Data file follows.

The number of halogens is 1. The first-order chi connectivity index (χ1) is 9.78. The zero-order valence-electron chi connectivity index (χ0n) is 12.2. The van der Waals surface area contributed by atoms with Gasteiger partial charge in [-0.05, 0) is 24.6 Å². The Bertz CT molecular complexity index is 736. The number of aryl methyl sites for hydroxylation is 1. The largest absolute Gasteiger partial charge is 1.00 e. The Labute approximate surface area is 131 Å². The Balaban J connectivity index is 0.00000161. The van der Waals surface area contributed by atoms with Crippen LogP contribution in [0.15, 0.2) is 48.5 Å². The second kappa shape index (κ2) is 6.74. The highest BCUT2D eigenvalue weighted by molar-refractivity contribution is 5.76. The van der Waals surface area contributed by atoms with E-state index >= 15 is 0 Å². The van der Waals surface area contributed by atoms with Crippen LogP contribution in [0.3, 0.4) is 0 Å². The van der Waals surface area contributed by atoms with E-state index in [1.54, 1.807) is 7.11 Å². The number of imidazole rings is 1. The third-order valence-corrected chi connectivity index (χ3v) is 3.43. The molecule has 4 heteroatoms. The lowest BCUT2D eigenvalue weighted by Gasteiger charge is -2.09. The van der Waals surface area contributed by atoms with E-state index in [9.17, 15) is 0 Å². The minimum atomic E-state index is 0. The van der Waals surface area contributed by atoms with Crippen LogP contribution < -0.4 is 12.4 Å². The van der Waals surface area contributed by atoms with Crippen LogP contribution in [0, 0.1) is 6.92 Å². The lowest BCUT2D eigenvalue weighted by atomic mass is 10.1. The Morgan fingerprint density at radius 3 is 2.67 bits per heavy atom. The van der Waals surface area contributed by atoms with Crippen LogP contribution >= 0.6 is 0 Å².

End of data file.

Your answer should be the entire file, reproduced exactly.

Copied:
The number of halogens is 1. The first-order chi connectivity index (χ1) is 9.78. The zero-order valence-electron chi connectivity index (χ0n) is 12.2. The van der Waals surface area contributed by atoms with Gasteiger partial charge in [-0.05, 0) is 24.6 Å². The Bertz CT molecular complexity index is 736. The number of aryl methyl sites for hydroxylation is 1. The largest absolute Gasteiger partial charge is 1.00 e. The Labute approximate surface area is 131 Å². The Balaban J connectivity index is 0.00000161. The van der Waals surface area contributed by atoms with Crippen LogP contribution in [0.15, 0.2) is 48.5 Å². The second kappa shape index (κ2) is 6.74. The highest BCUT2D eigenvalue weighted by molar-refractivity contribution is 5.76. The van der Waals surface area contributed by atoms with E-state index >= 15 is 0 Å². The van der Waals surface area contributed by atoms with Crippen LogP contribution in [0.3, 0.4) is 0 Å². The van der Waals surface area contributed by atoms with E-state index in [1.54, 1.807) is 7.11 Å². The number of imidazole rings is 1. The third-order valence-corrected chi connectivity index (χ3v) is 3.43. The molecule has 4 heteroatoms. The lowest BCUT2D eigenvalue weighted by Gasteiger charge is -2.09. The van der Waals surface area contributed by atoms with E-state index in [9.17, 15) is 0 Å². The minimum atomic E-state index is 0. The van der Waals surface area contributed by atoms with Crippen LogP contribution < -0.4 is 12.4 Å². The van der Waals surface area contributed by atoms with Crippen LogP contribution in [0, 0.1) is 6.92 Å². The lowest BCUT2D eigenvalue weighted by atomic mass is 10.1. The Morgan fingerprint density at radius 3 is 2.67 bits per heavy atom. The van der Waals surface area contributed by atoms with Crippen LogP contribution >= 0.6 is 0 Å².